Among the members of this class the birthrate is low, the number of children small, the income relatively high, and the economic functions of the home greatly reduced. For this reason an inordinate emphasis on the child and child interests is entirely welcome to them. They wish to guard their offspring from too strenuous endeavor and from coming into too intimate contact with the grimmer aspects of industrial society. Moreover, they wish their sons and daughters to succeed according to the standards of their class and to be a credit to their parents. Also, at heart feeling themselves members of a superior breed, they do not want their children to mix too freely with children of the poor or of the less fortunate races. Nor do they want them to accept radical social doctrines or espouse unpopular causes. According to their views, education should deal with life, but with life at a distance or in a highly diluted form. Indeed they would generally maintain that life should be kept at arm’s length, if it should not be handled with a poker.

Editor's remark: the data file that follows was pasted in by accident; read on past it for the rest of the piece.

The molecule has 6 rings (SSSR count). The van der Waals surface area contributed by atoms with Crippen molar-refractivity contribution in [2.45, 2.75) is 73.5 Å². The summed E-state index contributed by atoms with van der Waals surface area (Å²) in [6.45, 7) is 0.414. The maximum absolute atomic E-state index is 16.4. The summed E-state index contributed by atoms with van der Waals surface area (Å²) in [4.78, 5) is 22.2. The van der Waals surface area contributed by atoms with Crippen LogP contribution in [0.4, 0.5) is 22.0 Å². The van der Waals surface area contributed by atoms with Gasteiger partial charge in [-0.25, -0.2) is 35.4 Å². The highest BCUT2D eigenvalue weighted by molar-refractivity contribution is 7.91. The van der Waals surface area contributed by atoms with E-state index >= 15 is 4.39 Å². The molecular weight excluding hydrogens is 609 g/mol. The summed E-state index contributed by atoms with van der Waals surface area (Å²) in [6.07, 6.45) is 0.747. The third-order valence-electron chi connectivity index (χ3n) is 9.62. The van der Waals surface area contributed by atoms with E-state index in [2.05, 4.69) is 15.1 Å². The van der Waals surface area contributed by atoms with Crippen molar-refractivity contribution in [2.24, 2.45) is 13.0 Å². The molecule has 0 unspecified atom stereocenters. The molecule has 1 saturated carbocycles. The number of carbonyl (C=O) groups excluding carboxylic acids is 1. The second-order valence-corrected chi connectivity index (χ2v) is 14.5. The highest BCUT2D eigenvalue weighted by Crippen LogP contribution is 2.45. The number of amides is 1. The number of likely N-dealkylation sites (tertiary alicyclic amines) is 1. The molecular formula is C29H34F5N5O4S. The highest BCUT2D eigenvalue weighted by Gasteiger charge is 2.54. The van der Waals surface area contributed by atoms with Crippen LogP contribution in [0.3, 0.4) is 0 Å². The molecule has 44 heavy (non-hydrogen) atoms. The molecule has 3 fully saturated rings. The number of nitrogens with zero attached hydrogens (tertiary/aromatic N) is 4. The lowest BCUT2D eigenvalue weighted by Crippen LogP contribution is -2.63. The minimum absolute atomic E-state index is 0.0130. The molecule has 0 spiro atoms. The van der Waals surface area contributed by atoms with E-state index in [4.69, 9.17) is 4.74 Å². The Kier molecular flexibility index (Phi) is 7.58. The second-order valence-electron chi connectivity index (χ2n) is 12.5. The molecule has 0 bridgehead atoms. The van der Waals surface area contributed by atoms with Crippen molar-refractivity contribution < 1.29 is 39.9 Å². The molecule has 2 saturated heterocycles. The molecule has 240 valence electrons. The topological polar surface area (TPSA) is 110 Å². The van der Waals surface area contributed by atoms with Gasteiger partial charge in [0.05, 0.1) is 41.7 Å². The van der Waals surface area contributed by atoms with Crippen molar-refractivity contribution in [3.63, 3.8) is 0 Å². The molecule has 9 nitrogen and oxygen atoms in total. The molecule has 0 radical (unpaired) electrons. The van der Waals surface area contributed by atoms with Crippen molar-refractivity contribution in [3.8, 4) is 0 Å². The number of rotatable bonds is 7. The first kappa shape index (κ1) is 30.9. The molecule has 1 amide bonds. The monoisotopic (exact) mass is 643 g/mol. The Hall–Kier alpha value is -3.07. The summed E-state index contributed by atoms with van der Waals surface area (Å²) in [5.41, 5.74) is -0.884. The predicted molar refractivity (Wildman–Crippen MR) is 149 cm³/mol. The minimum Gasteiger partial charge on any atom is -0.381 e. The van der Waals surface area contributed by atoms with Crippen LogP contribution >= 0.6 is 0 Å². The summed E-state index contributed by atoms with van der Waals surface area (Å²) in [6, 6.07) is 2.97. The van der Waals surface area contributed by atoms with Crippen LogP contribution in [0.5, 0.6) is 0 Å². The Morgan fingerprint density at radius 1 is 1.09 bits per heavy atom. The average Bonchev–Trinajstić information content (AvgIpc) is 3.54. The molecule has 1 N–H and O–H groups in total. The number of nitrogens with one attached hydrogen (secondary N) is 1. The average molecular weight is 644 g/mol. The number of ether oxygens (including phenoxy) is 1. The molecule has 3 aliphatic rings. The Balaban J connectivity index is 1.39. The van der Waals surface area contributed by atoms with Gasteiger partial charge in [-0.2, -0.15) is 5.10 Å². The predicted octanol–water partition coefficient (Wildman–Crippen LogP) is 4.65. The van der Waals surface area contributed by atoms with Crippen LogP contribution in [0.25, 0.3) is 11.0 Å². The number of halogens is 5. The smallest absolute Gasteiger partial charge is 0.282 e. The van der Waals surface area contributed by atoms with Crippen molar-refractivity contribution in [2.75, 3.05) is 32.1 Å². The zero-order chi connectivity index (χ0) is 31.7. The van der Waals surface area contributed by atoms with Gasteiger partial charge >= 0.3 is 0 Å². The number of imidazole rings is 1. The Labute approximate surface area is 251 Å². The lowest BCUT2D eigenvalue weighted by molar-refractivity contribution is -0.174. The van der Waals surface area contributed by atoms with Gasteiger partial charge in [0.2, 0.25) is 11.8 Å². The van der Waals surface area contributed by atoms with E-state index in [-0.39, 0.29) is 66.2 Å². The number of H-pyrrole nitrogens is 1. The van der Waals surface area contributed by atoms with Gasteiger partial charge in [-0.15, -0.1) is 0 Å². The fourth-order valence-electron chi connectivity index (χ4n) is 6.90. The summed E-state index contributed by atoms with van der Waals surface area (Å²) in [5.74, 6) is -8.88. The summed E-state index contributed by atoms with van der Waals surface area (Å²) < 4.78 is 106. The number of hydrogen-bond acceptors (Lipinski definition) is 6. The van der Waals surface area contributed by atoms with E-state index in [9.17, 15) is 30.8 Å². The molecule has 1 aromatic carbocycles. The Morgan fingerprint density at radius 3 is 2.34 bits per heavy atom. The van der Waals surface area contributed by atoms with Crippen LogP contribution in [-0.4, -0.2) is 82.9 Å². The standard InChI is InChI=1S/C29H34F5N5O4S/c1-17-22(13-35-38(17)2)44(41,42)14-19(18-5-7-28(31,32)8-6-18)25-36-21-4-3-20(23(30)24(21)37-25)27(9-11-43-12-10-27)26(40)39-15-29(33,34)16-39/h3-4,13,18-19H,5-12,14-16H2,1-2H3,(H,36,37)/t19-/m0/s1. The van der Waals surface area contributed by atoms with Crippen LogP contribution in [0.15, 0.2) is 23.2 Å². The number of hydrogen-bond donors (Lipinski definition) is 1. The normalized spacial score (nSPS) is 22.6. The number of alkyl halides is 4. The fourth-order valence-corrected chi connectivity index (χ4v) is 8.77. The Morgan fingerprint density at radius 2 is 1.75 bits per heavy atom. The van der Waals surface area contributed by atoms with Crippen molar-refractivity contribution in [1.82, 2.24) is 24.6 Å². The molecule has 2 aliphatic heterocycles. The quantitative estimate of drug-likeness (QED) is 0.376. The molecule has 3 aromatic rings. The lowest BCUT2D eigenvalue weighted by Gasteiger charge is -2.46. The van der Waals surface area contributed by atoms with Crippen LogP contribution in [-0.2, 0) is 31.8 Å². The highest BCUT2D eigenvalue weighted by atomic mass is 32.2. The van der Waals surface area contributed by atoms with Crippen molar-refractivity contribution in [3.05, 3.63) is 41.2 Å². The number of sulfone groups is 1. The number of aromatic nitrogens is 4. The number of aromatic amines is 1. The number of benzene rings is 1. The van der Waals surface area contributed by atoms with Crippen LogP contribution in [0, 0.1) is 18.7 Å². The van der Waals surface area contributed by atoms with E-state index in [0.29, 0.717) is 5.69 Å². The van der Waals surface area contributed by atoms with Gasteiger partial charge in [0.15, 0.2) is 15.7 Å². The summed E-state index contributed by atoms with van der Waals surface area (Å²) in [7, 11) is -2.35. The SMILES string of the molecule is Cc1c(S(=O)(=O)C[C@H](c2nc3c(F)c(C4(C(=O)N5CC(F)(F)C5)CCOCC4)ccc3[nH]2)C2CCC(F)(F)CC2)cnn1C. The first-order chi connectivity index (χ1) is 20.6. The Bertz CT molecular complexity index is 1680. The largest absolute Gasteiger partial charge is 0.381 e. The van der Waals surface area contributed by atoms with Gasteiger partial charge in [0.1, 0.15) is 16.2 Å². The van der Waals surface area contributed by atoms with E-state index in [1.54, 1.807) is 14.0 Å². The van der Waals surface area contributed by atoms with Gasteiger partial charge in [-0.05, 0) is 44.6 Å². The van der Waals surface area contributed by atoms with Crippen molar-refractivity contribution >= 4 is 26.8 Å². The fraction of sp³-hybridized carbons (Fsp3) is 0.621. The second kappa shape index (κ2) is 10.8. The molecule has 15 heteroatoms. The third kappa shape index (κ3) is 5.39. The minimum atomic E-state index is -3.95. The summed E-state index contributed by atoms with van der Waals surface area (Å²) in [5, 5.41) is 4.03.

If Progressive Education is to be genuinely progressive, it must emancipate itself from the influence of this class, face squarely and courageously every social issue, come to grips with life in all of its stark reality, establish an organic relation with the community, develop a realistic and comprehensive theory of welfare, fashion a compelling and challenging vision of human destiny, and become somewhat less frightened than it is today at the bogeys of imposition and indoctrination. In a word, Progressive Education cannot build its program out of the interests of the children: it cannot place its trust in a child-centered school.